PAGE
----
2015: The Year Music Made Me Feel OK


I listened to a lot of music, at least according to Spotify. That doesn’t count all the records I bought and played, the shows I saw, and everything I listened to that wasn’t on my streaming service of choice. Of course, I didn’t need some report to tell me that, I always listen to a ton of music, almost most of my day is spent with headphones on and I’m fine with that. I listened to a lot of old stuff, fell back in love with some records I’d put away for whatever reason, bought some reissues, paid too much on ebay for some old hardcore seven-inches, and felt fine about all of it. But what really made me happy was the fact that I seriously loved a lot of new stuff this year, something I don’t think I’ve been able to say in a long time.

What I didn’t realize until I was writing this list, however, was I needed all of the new music. 2015 just felt like everything good was being carried away down a mudslide. Some days I felt detached more than ever, and just like when I was younger and needed some way to connect, I could turn to my favorite albums, new and old, to feel like I had something. There was an odd comfort in that.

I won’t say this is supposed to be a top ten type list of the albums that stood out to me the most, although I do think there is some point to the order I mention these albums in. Yet all of thee albums are wonderful and really made 2015 a little more tolerable.


More than anything, I needed an album like Full Communism by Downtown Boys, I think we all did. I needed it the way I needed bands like Bikini Kill and Los Crudos to come into my life when they did, and the fact that they resemble both of those bands in a lot of ways (toss in some X-Ray Spex, maybe even some Hot Snakes influence as well), meant Full Communism was more than just my favorite record of 2015. In a year when we all constantly felt like the world was just repeatedly punching our faces in, Downtown Boys gave me some little glimmer of hope in that way that music sometimes does, and I haven’t appreciated an album as much in a long time because of that.


In any other given year, The Things We Do To People Who Feel Like Us by Beach Slang would have been at the the #1 spot, and there is a possibility that I actually listened to it more than any new album this year, so I mean no disrespect placing it behind Downtown Boys. It’s an incredibly powerful and moving album, sort of a fuck you in a time when I read things like rock and roll is dead. I think “Throwaway” is the best leadoff track I’ve heard in a long time, and the fact that it’s a dude from Weston (a band I’ve loved for I don’t know how long), playing music that rightfully draws comparisons to The Replacements and Jawbreaker, but also makes me feel like I’m listening to The Hold Steady for the first time again, makes me feel the need to tell everybody I know about this record.


“Think big girl, like a king,” says Jenny Hval as she starts out Apocalypse, Girl. She does think big, but she stretches the big thoughts out into something beautiful, frightening, and hard to explain without simply playing it for somebody. I could say there’s stuff on this album that makes me think of Laurie Anderson at some moments, and then Kate Bush or even Bjork others, but I hate comparing her to anybody, I really do. I know it doesn’t do her justice. I should really just say it’s the kind of music I’d like more people to make, but at this point in time, only Hval is going out of her way to do it.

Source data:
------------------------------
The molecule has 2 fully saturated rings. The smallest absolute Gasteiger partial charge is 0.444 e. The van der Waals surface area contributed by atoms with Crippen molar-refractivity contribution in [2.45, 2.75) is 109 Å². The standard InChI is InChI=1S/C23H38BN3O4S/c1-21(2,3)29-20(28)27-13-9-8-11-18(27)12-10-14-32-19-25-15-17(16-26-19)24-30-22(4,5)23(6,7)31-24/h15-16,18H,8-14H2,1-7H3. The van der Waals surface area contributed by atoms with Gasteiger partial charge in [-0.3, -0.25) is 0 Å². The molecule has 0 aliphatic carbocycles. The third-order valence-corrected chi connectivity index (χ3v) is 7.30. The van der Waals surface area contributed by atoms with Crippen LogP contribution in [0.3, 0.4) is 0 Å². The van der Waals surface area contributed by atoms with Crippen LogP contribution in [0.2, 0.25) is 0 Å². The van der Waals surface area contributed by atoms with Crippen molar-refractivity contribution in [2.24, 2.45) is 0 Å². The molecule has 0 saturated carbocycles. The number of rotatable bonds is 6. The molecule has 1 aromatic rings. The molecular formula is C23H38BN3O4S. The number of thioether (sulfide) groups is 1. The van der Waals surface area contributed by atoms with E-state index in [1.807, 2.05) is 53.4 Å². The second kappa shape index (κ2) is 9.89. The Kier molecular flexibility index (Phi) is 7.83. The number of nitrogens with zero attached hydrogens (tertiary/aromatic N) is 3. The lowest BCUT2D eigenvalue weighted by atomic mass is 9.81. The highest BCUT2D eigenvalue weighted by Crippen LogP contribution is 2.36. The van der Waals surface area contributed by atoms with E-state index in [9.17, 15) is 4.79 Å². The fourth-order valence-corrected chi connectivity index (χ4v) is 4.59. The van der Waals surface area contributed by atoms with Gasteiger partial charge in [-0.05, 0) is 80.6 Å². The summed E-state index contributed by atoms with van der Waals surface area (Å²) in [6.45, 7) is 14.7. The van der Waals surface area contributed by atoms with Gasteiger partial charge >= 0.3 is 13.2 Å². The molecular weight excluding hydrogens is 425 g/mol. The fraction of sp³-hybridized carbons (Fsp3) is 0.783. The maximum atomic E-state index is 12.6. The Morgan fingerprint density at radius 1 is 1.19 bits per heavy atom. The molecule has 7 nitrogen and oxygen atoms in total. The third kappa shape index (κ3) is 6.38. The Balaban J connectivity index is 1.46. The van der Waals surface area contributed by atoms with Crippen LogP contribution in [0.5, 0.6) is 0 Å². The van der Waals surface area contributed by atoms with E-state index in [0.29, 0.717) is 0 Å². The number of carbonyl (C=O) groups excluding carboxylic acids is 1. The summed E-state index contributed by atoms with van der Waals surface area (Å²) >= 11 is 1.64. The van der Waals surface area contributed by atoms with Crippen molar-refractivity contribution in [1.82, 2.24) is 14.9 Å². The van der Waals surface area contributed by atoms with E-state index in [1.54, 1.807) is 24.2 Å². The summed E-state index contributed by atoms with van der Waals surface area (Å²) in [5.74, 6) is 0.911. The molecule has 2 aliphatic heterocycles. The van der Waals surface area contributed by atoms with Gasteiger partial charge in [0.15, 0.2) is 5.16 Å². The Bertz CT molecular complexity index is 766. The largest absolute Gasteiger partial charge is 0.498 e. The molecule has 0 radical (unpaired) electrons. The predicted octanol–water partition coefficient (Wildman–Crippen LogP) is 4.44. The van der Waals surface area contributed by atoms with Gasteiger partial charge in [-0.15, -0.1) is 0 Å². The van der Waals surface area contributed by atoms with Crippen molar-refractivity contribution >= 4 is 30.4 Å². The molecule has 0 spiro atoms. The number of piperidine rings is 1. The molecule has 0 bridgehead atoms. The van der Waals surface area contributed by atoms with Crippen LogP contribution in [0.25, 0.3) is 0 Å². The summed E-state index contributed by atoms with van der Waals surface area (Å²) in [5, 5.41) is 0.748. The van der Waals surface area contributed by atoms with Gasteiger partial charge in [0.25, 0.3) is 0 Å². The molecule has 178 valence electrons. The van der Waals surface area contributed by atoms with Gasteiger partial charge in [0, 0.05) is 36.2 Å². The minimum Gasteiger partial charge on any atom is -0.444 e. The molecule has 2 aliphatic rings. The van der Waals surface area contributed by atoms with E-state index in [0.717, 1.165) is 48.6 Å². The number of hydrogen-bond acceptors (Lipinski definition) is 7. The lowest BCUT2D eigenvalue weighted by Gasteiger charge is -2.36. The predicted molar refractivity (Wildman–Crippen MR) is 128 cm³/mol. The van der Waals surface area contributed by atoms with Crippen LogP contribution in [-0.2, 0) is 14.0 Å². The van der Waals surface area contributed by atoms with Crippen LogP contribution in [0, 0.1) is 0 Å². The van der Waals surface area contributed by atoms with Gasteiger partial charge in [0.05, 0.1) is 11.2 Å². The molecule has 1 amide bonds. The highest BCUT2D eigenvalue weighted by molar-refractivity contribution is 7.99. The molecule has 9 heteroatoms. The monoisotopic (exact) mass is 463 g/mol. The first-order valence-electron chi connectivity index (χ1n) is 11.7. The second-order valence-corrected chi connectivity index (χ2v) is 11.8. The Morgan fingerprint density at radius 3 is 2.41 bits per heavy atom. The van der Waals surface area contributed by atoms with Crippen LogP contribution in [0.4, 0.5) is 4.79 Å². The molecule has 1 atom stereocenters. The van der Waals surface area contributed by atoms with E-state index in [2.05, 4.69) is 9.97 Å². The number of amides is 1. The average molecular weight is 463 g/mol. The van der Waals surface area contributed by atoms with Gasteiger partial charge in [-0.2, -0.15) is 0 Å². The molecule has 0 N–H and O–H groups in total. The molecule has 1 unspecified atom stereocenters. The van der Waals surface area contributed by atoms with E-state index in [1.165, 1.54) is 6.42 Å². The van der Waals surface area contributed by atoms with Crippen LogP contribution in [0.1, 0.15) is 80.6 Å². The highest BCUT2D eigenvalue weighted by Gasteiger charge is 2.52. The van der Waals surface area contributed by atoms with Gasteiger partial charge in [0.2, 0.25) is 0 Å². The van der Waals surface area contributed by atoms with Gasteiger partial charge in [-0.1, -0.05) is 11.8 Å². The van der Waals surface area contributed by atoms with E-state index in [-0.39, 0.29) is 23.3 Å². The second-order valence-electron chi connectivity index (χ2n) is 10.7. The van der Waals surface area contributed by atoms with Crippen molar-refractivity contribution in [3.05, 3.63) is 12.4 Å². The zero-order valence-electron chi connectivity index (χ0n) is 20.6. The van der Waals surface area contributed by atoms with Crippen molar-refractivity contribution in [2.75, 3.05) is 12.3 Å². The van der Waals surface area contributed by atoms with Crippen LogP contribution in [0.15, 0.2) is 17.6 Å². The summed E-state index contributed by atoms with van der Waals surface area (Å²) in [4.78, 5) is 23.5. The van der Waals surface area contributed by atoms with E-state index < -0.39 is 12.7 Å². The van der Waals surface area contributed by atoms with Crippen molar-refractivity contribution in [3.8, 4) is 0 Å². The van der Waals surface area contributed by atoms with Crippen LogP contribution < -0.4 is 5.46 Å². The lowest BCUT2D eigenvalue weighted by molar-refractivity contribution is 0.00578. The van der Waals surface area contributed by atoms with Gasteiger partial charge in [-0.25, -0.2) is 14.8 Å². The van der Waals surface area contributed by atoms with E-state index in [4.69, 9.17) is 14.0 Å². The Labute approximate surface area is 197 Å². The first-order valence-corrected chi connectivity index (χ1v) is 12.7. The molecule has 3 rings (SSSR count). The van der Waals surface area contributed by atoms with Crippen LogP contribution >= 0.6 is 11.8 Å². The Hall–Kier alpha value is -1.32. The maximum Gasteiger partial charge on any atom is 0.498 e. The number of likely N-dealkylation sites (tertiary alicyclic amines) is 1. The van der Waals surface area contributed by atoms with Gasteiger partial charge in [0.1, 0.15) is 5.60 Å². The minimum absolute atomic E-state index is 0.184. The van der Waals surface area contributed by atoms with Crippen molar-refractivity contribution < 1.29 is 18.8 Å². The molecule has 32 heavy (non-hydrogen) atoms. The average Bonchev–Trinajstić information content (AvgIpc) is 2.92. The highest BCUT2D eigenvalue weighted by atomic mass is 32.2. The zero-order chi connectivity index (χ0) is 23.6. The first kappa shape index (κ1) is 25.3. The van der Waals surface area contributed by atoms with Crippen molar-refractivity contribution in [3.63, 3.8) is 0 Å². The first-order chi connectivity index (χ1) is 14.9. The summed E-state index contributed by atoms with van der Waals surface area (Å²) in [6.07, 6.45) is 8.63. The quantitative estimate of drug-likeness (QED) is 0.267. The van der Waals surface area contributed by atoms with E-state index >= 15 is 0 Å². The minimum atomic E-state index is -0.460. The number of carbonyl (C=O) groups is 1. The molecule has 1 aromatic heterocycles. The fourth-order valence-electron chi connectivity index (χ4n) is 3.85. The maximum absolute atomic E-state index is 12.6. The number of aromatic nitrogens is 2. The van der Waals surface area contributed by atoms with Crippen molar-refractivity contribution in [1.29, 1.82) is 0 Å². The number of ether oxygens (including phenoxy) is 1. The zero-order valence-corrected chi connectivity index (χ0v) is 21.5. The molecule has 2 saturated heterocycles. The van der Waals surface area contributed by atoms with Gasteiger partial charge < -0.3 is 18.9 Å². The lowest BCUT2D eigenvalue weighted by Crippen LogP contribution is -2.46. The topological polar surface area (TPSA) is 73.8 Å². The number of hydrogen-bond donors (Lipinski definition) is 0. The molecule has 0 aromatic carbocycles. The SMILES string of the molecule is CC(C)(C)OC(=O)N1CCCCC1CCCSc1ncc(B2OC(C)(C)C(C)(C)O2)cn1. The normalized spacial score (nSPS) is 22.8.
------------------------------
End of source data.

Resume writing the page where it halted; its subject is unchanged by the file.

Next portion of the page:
I think since so much has been written about this one that I’ll just say I think Kendrick Lamar’s To Pimp a Butterfly is the landmark album of 2015. It took a lot of what is wrong with America and turned it into something focused and fierce. It was worth all of the hype.


Here’s some hot blasphemy for you: John Darnielle put out the best overall Mountain Goats album in 2015. Sure, he’s got a lot of really great albums, and some of those albums have some damn perfect songs, but in terms of songwriting, pacing, and subject matter Beat the Champ is my favorite record. I have to listen to it all the way through because it’s basically the greatest professional wrestling fanzine ever put to music.


I remember yelling “SHUT UP” the first time I read a music writer talk about how Leon Bridges is the new Sam Cooke or whatever. But let’s be honest about the fact that even Sam Cooke would be moved by “River.” Coming Home is an immensely beautiful album, the kind that you just don’t hear enough of anymore.


Katie Crutchfield is a genius and one of the best songwriters around. I knew the first time I heard Waxahatchee’s Ivy Tripp that I’d probably listen to it at least a dozen more times immediately after. Days turned into weeks, weeks into months, and now I’m here in December, still playing it on an almost daily basis, constantly captured by the kind of magic Crutchfield produces, just happy knowing that somebody so good can only really get better.


“There’s a new Title Fight album? That’s awesome.” That was my reaction after clicking a link I didn’t think I’d see: GQ featuring the band’s Ned Russin talking about his favorite vintage hardcore t-shirts. After my jealously subsided, and I put away the dreams of one day having a collection of old Youth Crew shirts like Russin’s, I decided to give Hyperview a listen, and what I wasn’t expecting was a total dream pop/shoegaze masterpiece, something that could hold itself up against Loveless, or at the very least, Hum’s You’d Prefer an Astronaut. Epic and beautiful.


And I mean, yeah, I loved No Cities to Love by Sleater-Kinney, that should be obvious. In a year where it felt like everything was falling apart, they came back and it was like they never left.


Top photo: Downtown Boys (via Don Giovanni Records)

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